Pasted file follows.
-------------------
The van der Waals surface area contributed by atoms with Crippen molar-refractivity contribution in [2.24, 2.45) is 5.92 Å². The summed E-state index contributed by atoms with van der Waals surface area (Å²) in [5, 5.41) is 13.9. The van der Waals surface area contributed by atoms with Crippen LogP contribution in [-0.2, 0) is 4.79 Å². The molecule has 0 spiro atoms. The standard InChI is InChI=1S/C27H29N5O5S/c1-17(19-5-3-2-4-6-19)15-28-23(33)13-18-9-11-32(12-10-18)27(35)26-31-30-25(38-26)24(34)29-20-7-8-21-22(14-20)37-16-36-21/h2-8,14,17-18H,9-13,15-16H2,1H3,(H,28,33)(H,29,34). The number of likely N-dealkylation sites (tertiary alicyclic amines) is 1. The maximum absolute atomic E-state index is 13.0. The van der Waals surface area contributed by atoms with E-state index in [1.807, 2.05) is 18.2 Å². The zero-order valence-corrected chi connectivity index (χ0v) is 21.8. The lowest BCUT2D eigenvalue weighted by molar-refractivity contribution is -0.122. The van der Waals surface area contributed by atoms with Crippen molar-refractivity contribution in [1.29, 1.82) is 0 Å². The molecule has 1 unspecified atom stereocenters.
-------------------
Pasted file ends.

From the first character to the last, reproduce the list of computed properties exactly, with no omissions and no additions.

The van der Waals surface area contributed by atoms with Crippen molar-refractivity contribution in [2.24, 2.45) is 5.92 Å². The summed E-state index contributed by atoms with van der Waals surface area (Å²) in [5, 5.41) is 13.9. The van der Waals surface area contributed by atoms with Crippen LogP contribution in [-0.2, 0) is 4.79 Å². The molecule has 0 spiro atoms. The standard InChI is InChI=1S/C27H29N5O5S/c1-17(19-5-3-2-4-6-19)15-28-23(33)13-18-9-11-32(12-10-18)27(35)26-31-30-25(38-26)24(34)29-20-7-8-21-22(14-20)37-16-36-21/h2-8,14,17-18H,9-13,15-16H2,1H3,(H,28,33)(H,29,34). The number of likely N-dealkylation sites (tertiary alicyclic amines) is 1. The maximum absolute atomic E-state index is 13.0. The van der Waals surface area contributed by atoms with E-state index in [1.807, 2.05) is 18.2 Å². The zero-order valence-corrected chi connectivity index (χ0v) is 21.8. The lowest BCUT2D eigenvalue weighted by molar-refractivity contribution is -0.122. The van der Waals surface area contributed by atoms with Crippen molar-refractivity contribution in [1.29, 1.82) is 0 Å². The molecule has 1 unspecified atom stereocenters.